Ohio, US | 1997


The architecture of the garden, more that that of mere buildings, has historically encompassed the full range and implications of man's engagement with the material environment. A more or less permanent feature of western architecture (from classicism to the various modernisms) has been the almost ineradicable idea that there exists a permanent and unchanging essence behind the world of appearances, that such essences universalize themselves in fixed simple geometries and timeless typologies. Time thus makes itself evident within two distinct yet related schemas: First, architecture as a stable and unchanging framework within which, and against which, the temporal unfolds; and second, how the mutable nature of nature can be made to approach or deviate from a certain ideal. In the 18the century French topiary garden for example, where the relative crudity or refinement of simple geometrical forms in plant materials serve to establish the norms and limits for their speculation and enjoyment. These schemas are then locked in a perpetual circularity with permanence set against change and vice-versa. If, however, we shift our focus from such static models of nature and architecture to dynamical (essentially time-based) systems then a new horizon of possibilities emerges. 'Time in other words, reappears in the world as something real, as a destabalizing but creative milieu.' That is to say time is not understood to be prior to, above, or separate from the material world but is engendered by, and finds it particular incarnations in it. This material geometry constitutes the 'primitive' through which a hierarchical series of global and local transformations (warps, dimples, folds) are expressed. Extreme and unstable configurations in the topology are essentially built into the concrete substrate in order to express them in the vital media (water, soil, plant materials, and chemical salts) of the 'flow space' above. 'The topology of the substrate induces transformational events that introduce real discontinuities in the evolution of the media flowing on it. In such topological manifolds the characteristics of the mapped media are not determined by the quantitative substrate space below it but rather by the specific singularities of the 'flow space' of which it itself is part. This means that the 'dead' yet intensive geometry of the grooves excites material and/or biological novelty in the media. In literal and instrumental fashion multiform gradients in the geometry, 'diagram' and trigger, the gradients of growth inherent in natural systems and yield a prodigious, if only partially manageable, field of blooms.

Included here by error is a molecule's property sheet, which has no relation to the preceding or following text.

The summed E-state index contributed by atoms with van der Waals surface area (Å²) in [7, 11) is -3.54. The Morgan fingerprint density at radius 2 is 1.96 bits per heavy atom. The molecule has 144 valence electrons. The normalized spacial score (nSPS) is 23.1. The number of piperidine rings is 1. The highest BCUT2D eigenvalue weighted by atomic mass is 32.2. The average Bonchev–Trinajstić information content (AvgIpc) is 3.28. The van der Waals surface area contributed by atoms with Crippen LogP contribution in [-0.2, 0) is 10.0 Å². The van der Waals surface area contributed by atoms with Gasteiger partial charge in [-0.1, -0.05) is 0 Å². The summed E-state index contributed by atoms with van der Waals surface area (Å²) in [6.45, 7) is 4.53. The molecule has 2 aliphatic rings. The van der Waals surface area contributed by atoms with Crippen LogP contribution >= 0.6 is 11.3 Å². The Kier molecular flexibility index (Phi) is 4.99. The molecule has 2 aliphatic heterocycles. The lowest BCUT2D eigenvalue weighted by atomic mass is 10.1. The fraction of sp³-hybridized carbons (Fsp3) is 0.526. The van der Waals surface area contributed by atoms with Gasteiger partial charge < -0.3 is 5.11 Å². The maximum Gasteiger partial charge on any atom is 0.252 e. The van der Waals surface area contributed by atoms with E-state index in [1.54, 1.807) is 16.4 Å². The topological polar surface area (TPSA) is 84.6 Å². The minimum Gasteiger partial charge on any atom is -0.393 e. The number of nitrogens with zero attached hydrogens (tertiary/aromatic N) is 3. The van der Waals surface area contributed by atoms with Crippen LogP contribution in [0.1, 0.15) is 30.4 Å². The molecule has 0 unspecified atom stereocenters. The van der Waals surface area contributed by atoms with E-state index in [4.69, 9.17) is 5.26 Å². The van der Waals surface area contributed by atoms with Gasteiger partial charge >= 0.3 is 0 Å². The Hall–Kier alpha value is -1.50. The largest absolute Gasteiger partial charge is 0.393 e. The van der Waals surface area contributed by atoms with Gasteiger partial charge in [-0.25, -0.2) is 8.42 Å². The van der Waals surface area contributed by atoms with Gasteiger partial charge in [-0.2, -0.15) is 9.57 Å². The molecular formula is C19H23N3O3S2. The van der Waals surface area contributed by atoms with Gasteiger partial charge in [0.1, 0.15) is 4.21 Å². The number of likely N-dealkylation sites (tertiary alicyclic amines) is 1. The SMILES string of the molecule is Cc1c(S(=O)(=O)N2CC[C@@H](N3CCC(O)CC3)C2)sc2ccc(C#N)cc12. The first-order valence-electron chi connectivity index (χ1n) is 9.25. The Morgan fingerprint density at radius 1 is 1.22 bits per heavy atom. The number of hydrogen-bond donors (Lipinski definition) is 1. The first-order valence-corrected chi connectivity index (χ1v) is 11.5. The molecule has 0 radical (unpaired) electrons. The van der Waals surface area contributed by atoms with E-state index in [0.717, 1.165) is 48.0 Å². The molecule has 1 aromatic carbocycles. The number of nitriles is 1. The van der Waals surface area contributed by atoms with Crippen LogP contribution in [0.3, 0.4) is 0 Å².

Project Info

Type: Private Garden  |  Structure: Cast Concrete Tiling in Reinforced Concrete Pool


Project Credits


Jesse Reiser + Nanako Umemoto (in collaboration with Jeff Kipnis)


Design Team

David Ruy

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